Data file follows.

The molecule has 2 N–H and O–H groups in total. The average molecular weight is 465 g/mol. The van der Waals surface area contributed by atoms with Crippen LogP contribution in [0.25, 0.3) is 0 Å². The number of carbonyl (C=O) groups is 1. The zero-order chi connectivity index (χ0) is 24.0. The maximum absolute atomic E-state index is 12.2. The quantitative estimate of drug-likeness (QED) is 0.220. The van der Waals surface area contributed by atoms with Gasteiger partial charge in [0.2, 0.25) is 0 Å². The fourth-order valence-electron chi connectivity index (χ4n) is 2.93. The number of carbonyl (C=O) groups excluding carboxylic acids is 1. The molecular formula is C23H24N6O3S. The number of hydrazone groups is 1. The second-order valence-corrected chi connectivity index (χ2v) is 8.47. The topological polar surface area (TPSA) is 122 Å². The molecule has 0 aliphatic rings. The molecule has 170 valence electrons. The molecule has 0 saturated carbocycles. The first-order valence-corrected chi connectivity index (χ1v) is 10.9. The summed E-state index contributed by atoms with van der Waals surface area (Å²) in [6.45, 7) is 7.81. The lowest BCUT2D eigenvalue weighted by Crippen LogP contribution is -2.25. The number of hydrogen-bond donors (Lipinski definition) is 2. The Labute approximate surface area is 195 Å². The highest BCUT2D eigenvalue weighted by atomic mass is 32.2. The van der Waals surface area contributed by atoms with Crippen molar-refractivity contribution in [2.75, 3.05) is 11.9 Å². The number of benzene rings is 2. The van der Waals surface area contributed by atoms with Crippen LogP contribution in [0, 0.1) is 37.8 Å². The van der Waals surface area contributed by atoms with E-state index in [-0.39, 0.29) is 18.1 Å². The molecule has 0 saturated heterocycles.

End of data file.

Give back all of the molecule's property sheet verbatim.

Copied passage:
The molecule has 2 N–H and O–H groups in total. The average molecular weight is 465 g/mol. The van der Waals surface area contributed by atoms with Crippen LogP contribution in [0.25, 0.3) is 0 Å². The number of carbonyl (C=O) groups is 1. The zero-order chi connectivity index (χ0) is 24.0. The maximum absolute atomic E-state index is 12.2. The quantitative estimate of drug-likeness (QED) is 0.220. The van der Waals surface area contributed by atoms with Gasteiger partial charge in [0.2, 0.25) is 0 Å². The fourth-order valence-electron chi connectivity index (χ4n) is 2.93. The number of carbonyl (C=O) groups excluding carboxylic acids is 1. The molecular formula is C23H24N6O3S. The number of hydrazone groups is 1. The second-order valence-corrected chi connectivity index (χ2v) is 8.47. The topological polar surface area (TPSA) is 122 Å². The molecule has 0 aliphatic rings. The molecule has 170 valence electrons. The molecule has 0 saturated carbocycles. The first-order valence-corrected chi connectivity index (χ1v) is 10.9. The summed E-state index contributed by atoms with van der Waals surface area (Å²) in [6.45, 7) is 7.81. The lowest BCUT2D eigenvalue weighted by Crippen LogP contribution is -2.25. The number of hydrogen-bond donors (Lipinski definition) is 2. The Labute approximate surface area is 195 Å². The highest BCUT2D eigenvalue weighted by atomic mass is 32.2. The van der Waals surface area contributed by atoms with Crippen molar-refractivity contribution in [2.75, 3.05) is 11.9 Å². The number of benzene rings is 2. The van der Waals surface area contributed by atoms with Crippen LogP contribution in [0, 0.1) is 37.8 Å². The van der Waals surface area contributed by atoms with E-state index in [-0.39, 0.29) is 18.1 Å². The molecule has 0 saturated heterocycles.